March 8, 2021

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Book review: "The Aleppo Codex"

I love Matti Friedman and decided I want to read all of his books. I had already read “Spies of No Country,” although I didn’t review it, and I recently ordered The Aleppo Codex and Pumpkinflowers.

The Aleppo Codex, circa 930 CE, is one of the most important books ever written. It was an attempt to codify the entire Hebrew Scripture, with all vowel marks and cantillation marks, as a single standard, since Torahs are written without vowels and they were only known by tradition.

Friedman’s book runs through two parallel histories. One is the actual history of the codex, as it was written in the Galilee and then traveled to Jerusalem, where Crusaders held it for ransom which was paid by rich Egyptian Jews. It was then brought to Cairo, used as a reference by Maimonides, and then made its way to Aleppo, Syria, where the community zealously guarded it for centuries. Friedman brings the details to light, including the theory that the writer of the Codex was in fact a Karaite and not a Rabbinic scholar.

The other history is what happened to the codex in the days and years after the UN voted to partition Palestine. The official story is that crazed Arab antisemites destroyed the synagogue and burned its contents, including the Codex, and the surviving pages were smuggled to Israel where it was entrusted to the State.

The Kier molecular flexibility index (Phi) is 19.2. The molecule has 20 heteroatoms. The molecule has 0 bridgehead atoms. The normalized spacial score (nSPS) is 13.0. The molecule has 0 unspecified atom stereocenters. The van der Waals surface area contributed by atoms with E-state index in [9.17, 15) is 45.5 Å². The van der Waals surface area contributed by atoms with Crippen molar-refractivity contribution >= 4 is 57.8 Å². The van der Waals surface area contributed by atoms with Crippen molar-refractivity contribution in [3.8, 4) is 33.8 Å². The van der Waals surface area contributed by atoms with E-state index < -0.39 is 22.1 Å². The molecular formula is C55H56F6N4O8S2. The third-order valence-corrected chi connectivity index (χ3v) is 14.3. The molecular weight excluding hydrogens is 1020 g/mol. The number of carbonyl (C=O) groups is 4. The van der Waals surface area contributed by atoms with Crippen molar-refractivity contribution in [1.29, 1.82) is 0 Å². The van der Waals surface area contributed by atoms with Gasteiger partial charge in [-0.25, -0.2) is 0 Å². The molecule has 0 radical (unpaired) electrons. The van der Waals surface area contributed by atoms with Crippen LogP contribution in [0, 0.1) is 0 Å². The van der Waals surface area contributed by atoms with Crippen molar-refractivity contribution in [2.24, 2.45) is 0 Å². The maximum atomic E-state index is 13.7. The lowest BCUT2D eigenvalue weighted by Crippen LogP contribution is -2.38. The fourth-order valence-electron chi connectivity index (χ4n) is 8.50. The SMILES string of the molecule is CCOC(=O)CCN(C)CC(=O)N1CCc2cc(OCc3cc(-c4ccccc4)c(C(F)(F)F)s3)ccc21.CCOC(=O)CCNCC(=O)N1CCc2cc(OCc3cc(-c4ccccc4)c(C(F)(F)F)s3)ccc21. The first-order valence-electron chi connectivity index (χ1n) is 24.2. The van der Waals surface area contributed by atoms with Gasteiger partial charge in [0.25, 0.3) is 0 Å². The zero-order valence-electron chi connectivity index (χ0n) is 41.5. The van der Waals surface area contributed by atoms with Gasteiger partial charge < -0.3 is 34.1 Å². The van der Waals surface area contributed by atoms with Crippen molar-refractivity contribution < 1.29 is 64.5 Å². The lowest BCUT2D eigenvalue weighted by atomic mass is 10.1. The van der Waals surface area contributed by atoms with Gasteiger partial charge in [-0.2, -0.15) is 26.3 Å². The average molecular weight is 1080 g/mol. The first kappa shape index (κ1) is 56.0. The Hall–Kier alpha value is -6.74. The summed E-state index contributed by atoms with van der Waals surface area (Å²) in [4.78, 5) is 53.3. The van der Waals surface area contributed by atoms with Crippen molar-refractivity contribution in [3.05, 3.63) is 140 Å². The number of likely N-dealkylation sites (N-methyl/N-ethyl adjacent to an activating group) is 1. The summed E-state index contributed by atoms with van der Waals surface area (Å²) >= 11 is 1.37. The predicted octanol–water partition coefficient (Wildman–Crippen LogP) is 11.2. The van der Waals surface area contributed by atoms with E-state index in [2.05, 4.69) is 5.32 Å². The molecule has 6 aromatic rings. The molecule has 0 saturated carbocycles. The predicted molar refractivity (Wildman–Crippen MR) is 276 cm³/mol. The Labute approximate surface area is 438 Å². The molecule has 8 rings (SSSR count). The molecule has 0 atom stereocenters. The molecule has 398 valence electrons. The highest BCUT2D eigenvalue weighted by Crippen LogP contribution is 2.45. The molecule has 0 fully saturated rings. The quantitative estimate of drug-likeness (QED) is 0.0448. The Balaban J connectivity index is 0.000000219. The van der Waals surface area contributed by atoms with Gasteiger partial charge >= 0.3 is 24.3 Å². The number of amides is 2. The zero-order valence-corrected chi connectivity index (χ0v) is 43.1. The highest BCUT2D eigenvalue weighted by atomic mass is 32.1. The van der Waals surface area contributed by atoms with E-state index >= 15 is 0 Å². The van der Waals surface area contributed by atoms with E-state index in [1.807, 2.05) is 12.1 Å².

The reality is much more complex, and much messier. Friedman spent a great deal of time trying to break the wall of silence by the Syrian Jewish community surrounding the codex. They regarded the book as a talisman that would protect them.

Friedman unravels much of the mystery, but not all of it.

The story is not complimentary to the State of Israel. The Syrian community did not want to part with the book and Israel managed to take it from their members with a combination of subterfuge and an unfair, secret trial. Anti-Mizrahi racism underlies a lot of the plot.

The remaining mystery is what happened to most of the missing pages. They were not burnt, as had been assumed, but nearly all of the Pentateuch is missing – yet the book appears to have been largely intact with perhaps only a few missing pages when it was retrieved after the pogroms. The Syrian community remains mum on that issue, with rumors of some people having individual pages that they still use as a mystic protection.

The one man who may have possessed the bulk of the missing pages, a haredi rare book dealer, was murdered in 1989. The trail goes cold after that.

Friedman is a gifted storyteller as well as a dogged reporter. He brings to life the Crusader siege of Jerusalem, with Muslims and Jews both defending the city, as much as he describes the events of 1947 and later.  Although much of the mystery remains, he has brought to light a great deal about the Aleppo Codex that was hushed up by both Israel and the Syrian Jewish communities of Israel and abroad.  As always with Friedman, The Aleppo Codex is a very worthwhile read.

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